The Pittsburgh Post-Gazette's Tom Barnes says 2010 might be worse than 2009 when it comes to Pennsylvania politics.
And, 2009 was pretty bad...
Things went so poorly at the state Capitol in 2009 that it's hard to imagine they might get worse in 2010.
But it could very well happen, some observers say.
Many lawmakers will be focusing on their re-election campaigns rather than state business. Recession-wracked state revenues will continue to lag, and 1,000 state workers could be laid off soon if an agreement isn't reached on table games at casinos.
Gov. Ed Rendell could lose clout because he's a lame duck. More arrests are looming in an ongoing Capitol corruption scandal, and trials are due to start this month for some of the two dozen "Bonusgate" defendants already charged by state Attorney General Tom Corbett.
"There is no magic bullet to end the political paralysis that has enveloped Harrisburg," said Eric Epstein, of Rock the Capital, a citizens group that sprang up to overturn the 2005 legislative pay raise and continues to monitor legislative activity.
"Let's face it, we're in a funk," he added. "You can bet the house that the next state budget will not be done on time -- for the eighth straight year."
The $27.8 billion budget for fiscal 2009-10, which will end June 30, wasn't adopted until Oct. 9 -- 101 days late, a General Assembly record for procrastination. And the budget still isn't 100 percent complete; it lacks $250 million projected from a new tax on table games, which hasn't been approved yet. House and Senate leaders remain at odds over some of the details of adding blackjack, poker and other table games to slots parlors but hope to work out a deal this week.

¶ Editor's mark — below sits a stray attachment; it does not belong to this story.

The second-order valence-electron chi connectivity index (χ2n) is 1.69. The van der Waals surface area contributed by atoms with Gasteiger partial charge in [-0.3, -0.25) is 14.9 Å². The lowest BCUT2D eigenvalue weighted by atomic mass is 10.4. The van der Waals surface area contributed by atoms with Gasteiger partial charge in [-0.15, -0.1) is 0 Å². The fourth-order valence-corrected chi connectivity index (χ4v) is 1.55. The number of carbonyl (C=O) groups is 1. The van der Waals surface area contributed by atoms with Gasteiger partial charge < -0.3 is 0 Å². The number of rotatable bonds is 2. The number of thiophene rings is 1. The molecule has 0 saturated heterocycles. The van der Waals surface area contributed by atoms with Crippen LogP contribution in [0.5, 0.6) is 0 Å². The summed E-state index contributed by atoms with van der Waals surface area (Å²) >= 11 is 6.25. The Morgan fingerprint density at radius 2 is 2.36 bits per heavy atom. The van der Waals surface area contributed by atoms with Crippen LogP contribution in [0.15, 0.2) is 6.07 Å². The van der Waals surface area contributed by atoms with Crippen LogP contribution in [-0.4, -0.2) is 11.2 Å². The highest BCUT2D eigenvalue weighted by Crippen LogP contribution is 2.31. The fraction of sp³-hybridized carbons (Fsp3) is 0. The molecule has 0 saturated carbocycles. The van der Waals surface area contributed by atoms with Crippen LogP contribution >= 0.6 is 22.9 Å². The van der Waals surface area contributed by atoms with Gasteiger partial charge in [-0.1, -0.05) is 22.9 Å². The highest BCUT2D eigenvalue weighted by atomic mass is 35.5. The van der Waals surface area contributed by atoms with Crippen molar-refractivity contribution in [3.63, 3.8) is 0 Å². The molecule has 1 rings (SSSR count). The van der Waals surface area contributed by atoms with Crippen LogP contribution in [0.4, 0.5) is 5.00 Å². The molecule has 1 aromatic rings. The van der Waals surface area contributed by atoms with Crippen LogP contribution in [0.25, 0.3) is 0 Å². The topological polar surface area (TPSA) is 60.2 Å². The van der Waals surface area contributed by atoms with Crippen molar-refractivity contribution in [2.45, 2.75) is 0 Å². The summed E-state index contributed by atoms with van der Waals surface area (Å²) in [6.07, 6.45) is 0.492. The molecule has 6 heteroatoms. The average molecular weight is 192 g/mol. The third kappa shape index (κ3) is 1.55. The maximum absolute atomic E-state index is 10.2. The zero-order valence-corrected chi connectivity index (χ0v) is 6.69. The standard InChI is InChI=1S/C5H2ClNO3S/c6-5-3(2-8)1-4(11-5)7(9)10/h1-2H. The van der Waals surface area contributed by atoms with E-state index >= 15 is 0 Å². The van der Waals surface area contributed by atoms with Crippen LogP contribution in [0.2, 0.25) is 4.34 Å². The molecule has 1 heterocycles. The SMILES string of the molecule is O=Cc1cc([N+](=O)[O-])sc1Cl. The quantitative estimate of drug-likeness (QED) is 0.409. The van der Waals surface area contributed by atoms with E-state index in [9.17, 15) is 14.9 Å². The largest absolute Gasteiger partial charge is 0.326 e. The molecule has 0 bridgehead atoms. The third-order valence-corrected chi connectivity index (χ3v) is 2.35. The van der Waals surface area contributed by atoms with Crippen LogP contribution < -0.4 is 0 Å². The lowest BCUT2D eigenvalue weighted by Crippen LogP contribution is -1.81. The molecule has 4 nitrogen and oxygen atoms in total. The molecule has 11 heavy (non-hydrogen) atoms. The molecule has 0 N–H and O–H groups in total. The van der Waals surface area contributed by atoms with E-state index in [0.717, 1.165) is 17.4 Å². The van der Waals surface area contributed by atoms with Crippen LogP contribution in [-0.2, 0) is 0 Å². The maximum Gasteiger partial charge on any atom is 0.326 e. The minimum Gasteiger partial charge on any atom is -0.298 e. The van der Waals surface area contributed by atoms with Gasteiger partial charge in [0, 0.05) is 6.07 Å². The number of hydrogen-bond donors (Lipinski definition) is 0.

In early February, Mr. Rendell will unveil his proposed budget for the next fiscal year, which begins July 1. However, since he became governor in 2003, there hasn't been a complete state budget enacted on time, meaning by July 1.
Legislative leaders often don't even begin serious budget talks until June. Mr. Rendell wants talks to start earlier this year, but it's a question whether legislators can shed their foot-dragging habits.
"I'm skeptical that things will get any better in 2010 in terms of the budget," said Tim Potts, of Democracy Rising PA, who is pushing for a constitutional convention to change the way legislators do business.
"Having gone through the 2009 ordeal [with the late budget], they should be ready to try a different approach, but there is no reason to believe they will," said Mr. Potts, who once was a Democratic House staffer.
Unfortunately for Pennsylvanians, Barnes is right. There's absolutely no reason to expect things to go smoother in 2010.
Maybe, if we're lucky, our legislators will try to break their budget impasse record of 101 days (the record they set in 2009).
102! 102! 102!....